Candice Harrison, Julia Ferraz-Cardoso, Mary Synodinos and Jessica Motaung socialising after the reunion.

According to the school’s museum curator and educator, Jaco Mattheyse, much of the artwork was produced by many past and current learners of the school as well as local artists who wanted to showcase their talent for the world.

“The bulk of the paintings and artworks is very diverse. The work displayed includes replicas of Italian paintings that were made in the 19th century along with contemporary African art that was developed by our learners,” Mattheyse added.

Mbali Keswa and Khanyisa Chabalala.

Other works would include The Ursulines, also known as the Order of Saint Ursula, the patron saints, St Ursula and St Angela Merici as well as the sister schools worldwide.

Jessica Motaung at the reunion.

It would not be a real museum if the school’s history was not mentioned. The museum not only consists of an art gallery but also has three period rooms which replicate the history of the school. One room is a 1970s dormitory room, displaying the typical bedroom of one of the boarders in the school during that era. The other rooms would include a 1920s classroom which had small, wooden vintage desks with storage spaces beneath the desk for books and stationery. The last period room is a 1940s secretary’s office. It was decorated with beautiful authentic typewriters to give the room an old-school aesthetic with books and other items that would have been invaluable to the running of the school.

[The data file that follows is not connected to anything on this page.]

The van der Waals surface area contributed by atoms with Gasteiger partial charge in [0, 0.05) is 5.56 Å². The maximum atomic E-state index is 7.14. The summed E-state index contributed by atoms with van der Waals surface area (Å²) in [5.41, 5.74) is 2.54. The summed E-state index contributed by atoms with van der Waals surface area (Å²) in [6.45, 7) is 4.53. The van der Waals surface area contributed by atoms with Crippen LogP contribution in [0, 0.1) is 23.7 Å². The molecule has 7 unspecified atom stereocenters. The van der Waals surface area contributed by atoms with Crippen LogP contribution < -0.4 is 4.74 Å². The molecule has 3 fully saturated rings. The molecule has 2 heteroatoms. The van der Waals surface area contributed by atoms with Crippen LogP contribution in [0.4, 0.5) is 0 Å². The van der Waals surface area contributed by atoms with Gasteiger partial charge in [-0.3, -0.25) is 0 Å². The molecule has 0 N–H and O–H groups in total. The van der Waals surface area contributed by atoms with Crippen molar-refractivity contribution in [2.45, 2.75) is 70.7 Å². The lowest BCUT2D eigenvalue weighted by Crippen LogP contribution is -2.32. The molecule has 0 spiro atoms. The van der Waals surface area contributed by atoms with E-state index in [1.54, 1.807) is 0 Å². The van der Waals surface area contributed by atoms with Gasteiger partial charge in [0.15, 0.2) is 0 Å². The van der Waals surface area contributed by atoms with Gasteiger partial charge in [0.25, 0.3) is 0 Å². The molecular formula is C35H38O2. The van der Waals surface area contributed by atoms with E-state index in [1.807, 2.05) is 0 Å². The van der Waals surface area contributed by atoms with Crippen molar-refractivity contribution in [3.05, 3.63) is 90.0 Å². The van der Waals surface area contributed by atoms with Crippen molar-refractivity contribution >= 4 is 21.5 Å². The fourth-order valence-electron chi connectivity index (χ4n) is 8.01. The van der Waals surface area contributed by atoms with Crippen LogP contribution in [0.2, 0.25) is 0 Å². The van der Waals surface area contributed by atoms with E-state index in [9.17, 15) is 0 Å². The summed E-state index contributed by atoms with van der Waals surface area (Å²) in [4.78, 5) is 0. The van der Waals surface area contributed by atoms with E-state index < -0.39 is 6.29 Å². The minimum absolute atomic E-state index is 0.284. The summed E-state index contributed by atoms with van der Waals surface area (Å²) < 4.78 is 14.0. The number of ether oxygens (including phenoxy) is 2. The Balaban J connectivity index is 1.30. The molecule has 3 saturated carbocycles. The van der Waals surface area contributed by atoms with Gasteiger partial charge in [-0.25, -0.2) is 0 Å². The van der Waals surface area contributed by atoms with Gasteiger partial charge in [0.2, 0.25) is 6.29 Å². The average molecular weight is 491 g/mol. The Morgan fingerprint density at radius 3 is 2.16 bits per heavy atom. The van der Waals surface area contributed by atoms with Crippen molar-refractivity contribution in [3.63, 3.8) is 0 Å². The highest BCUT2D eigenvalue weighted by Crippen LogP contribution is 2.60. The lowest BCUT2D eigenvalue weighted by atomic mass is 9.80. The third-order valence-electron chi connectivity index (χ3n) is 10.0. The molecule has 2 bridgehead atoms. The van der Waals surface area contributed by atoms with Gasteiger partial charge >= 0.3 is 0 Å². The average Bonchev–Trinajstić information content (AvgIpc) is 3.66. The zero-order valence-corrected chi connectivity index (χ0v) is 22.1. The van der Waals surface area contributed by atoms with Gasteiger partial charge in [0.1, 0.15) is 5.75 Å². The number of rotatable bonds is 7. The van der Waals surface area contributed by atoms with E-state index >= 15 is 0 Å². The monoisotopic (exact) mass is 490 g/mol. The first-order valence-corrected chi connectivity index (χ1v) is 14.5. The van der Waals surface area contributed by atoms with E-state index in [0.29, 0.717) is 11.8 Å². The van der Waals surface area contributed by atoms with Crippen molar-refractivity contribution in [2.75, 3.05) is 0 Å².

Sr Diane Granger started her journey at St Ursula’s as a learner in 1960.

Sr Diane Granger – past learner to principal

Principal Sr Diane Granger has dedicated most of her life to the school and started as a learner in 1960 in Grade Two and then completed her schooling and entered religious life in 1975 with the Ursuline Order. From 1980 she was a teacher at the primary school and was head of the school hostel. In 1987 she became principal of the primary school. By 1990 she was the principal of the high school and then became the principal for both the primary and high school from 1993 to 2010. She served on the board and has always been part of the school and returned as principal in 2020.

Fun for young and old

After the reunion and opening of the museum, a fun day was hosted at St Ursula’s for the public. The fun day started at noon and had a lot to offer for families and friends. There were various vendors with food and gifts, music being played, 11 jumping castles for children to choose from and a picnic area for everyone attending, to relax with their families.

Lesedi Kototsi, Leyric Arends and Warona Mogapi sliding down a jumping castle.

It was an amazing social atmosphere, with children jumping on the castles and playing soccer on the field with their friends. There was also a face painting stand where kids could become anything they could imagine, like a tiger or even Spiderman.

Ronewa Nqweniso getting his face painted.

The visitors not only left the school with fond memories of the fun day but also a wealth of knowledge of a school that has 120 years of history, culture and tradition.

Kgalaleo Rantoa having a great time, jumping on one of the jumping castles.
Koketso Molebatsi and Lekwane Legodi at the fun day.